‘Dangereuse’: ‘Appomattox’ at The Kennedy Center by Sophia Howes (Review #2)

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In the wake of Ferguson and the Black Lives Matter movement, it is the perfect time for an opera which tells the truth about race in America—Appomattox. Philip Glass, the internationally acclaimed composer, and Christopher Hampton, the British Academy Award-winning writer, have created a complex, substantive and deeply fulfilling work, which showcases the best and the worst in our country.

Philip Glass has said that he felt during the composition he was “chasing history”; the wonder of it is that the characters of Grant, Lee, Lincoln, LBJ, and Martin Luther King, Jr. are portrayed with depth and vividness, and the haunting music takes us on an archetypal journey into America’s excruciating racial history. Glass has said that race is ‘the Great American Story.”With his librettist Christopher Hampton, he has turned that story into a breathtakingly mature opera.

Tom Fox (Abraham Lincoln) and the cast of 'Appomattox.' Photo by Scott Suchman.

Tom Fox (Abraham Lincoln) and the cast of ‘Appomattox.’ Photo by Scott Suchman.

This production, by the Washington National Opera (WNO), is the world premiere of a newly-revised version, which marks 50 years since the Voting Rights Act and 150 years since the end of the Civil War. The original version premiered at the San Francisco Opera in 2007. There are revisions to Act One and a new, extremely gripping Act Two. Conductor Dante Santiago Anzolini and director Tazewell Thompson triumph in their WNO debuts.

Act One
In the pre-performance discussion, Glass mentioned that the women carry the spiritual side of the story. At first, we see a stage full of soldiers singing “Tenting Tonight” a popular Civil War Song. Then Melody Moore as Julia Grant sings of how Ulysses has promised her this will be the last time war will disrupt their world. There is a real sense of Julia’s character and strength; Grant was devoted to her, and she was truly his rock. A later incident between Mrs. Grant and Mary Todd Lincoln (Anne-Carolyn Bird), regarding the essentially harmless conduct of Mrs. Grant’s friend Mrs. Ord, shows us how unreasonable Mary Todd could be. It can be found in Shelby Foote’s The Civil War: A Narrative: Red River to Appomattox (Vintage Books, 1986). Kerriann Otano as Mary Custis Lee enters in a wheelchair; she suffered from arthritis. As he evacuated Richmond, Confederate President Jefferson Davis sent her a favorite easy chair.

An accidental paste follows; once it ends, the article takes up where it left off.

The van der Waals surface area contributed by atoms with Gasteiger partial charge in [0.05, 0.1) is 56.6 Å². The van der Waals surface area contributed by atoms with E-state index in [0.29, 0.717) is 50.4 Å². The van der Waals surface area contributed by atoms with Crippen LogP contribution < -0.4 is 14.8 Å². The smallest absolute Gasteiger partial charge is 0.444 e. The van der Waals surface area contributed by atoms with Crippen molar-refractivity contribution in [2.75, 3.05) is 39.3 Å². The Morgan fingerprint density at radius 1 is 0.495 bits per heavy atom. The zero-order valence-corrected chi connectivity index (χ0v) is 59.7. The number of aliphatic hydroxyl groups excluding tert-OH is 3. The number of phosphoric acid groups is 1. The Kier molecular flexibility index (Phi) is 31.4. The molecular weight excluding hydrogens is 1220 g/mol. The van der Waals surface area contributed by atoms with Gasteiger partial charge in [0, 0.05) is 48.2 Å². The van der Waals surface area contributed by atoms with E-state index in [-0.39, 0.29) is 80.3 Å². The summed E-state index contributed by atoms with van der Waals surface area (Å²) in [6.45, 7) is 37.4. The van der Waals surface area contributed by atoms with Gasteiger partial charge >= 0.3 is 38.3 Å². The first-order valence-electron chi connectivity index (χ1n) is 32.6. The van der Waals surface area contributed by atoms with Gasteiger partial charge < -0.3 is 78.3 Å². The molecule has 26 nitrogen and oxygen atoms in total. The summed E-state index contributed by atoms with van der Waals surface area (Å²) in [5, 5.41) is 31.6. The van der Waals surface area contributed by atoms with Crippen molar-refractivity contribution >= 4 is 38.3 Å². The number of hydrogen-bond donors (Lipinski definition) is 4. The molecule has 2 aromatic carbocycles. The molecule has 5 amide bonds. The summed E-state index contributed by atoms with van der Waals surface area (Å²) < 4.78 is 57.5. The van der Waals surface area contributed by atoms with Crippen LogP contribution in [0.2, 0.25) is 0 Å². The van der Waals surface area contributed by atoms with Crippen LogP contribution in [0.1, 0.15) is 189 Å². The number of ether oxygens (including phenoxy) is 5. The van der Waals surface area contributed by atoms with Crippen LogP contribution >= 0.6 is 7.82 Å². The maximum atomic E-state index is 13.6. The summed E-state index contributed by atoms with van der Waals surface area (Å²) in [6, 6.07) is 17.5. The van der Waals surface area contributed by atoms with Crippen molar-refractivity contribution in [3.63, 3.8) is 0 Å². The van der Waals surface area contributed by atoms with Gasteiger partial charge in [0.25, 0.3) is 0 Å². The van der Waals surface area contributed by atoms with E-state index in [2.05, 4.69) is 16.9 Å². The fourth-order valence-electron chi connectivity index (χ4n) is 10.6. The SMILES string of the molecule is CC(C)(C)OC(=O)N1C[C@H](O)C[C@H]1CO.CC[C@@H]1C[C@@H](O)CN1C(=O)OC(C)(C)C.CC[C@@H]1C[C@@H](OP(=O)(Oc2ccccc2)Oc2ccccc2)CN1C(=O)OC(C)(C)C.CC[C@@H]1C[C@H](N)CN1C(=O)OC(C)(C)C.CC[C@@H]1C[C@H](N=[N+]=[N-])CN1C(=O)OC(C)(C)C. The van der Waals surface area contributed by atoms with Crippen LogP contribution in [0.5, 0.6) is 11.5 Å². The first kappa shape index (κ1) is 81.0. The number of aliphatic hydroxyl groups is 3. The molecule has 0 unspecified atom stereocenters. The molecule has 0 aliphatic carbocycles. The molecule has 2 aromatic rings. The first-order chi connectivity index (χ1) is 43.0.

Mary Todd Lincoln (Anne-Carolyn Bird) and her seamstress and friend Elizabeth Keckley (Chrystal E. Williams) join in the solemn yet hopeful introduction, all dreading the season of war to come. As Glass has said, “The people who know the most about suffering are the women.” “War is always sorrowful” they sing, as light streams in from the left on to the classical Doric columns of the setting. “This is the last time… let it be the last time” they continue. It was particularly painful and significant to watch this opening, the day after the Paris attacks, which Francesca Zambello, Artistic Director of WNO, referred to in her opening speech, asking us all to remember those who are suffering overseas. One notices immediately what Zambello mentioned in the pre-opening talk, about the long, arching lines and romantic nature of the music. Glass has mentioned that in this piece he often used the orchestra to comment on what the characters are singing.

Act One covers the fall of Richmond and the Appomattox meeting between Ulysses S. Grant (Richard Paul Fink) and Robert E. Lee (David Pittsinger) to discuss the terms of Lee’s surrender. Fink and Pittzinger are beautifully cast, and Pittsinger has the gentlemanly carriage and elegant uniform one would expect. Fink, as Grant, resembles photographs of him, and captures with great subtlety his bluff manner and hunched demeanor. Grant’s drinking problem is alluded to, as is his propensity for migraines. Lee, the picture of Southern gallantry, behaves impeccably, but as his situation worsens his noble manner becomes harder and harder to sustain. Grant, flushed, bent over, ill-clad, treats the Confederate Army graciously as they surrender. Lee holds out his sword, and one senses that in another life these two men could well have been friends. Both have not really enjoyed the slaughter, and are glad it is over.

Richard Paul Fink (Ulysses S Grant) and David Pittsinger (Robert E. Lee). Photo by Scott Suchman.

Richard Paul Fink (Ulysses S Grant) and David Pittsinger (Robert E. Lee). Photo by Scott Suchman.

Abraham Lincoln gently tells the freed slaves not to kneel to him. Tom Fox’s Lincoln is presidential and acutely sincere, somewhat at odds with the often agitated Mary Todd, who is prone to terrifying dreams which reflect her fears for her husband. Elizabeth Keckley (Chrystal E. Williams) is a benevolent figure here; in reality after leaving the White House she wrote a tell- all that was not particularly flattering to Mrs. Lincoln. (Some say the two women reconciled later in life.) Frederick Douglass (Soloman Howell), in a scene which is echoed by the scene between LBJ and Martin Luther King, Jr. in Act Two, tells Lincoln the one thing he wants is “suffrage for all free men of color”.

Frederick Ballentine is T. Morris Chester, a black journalist who was among the most talented covering the Civil War. He reports from the Speaker’s Chair in the Hall of Congress in the defeated Richmond, and again in a brilliant turn at the end of Act One, where he recounts yet another atrocity. Wilmer McLean (Robert Brubaker) has a unique place in American history. He was quoted as saying “The Civil War began in my front yard and ended in my front parlor.” General Howell Cobb (Timothy J. Bruno) was one of the founders of the Confederacy. Here, he opposes Lee’s wishes to recruit slaves as soldiers, saying “If slaves will make good soldiers our whole theory of slavery is wrong.”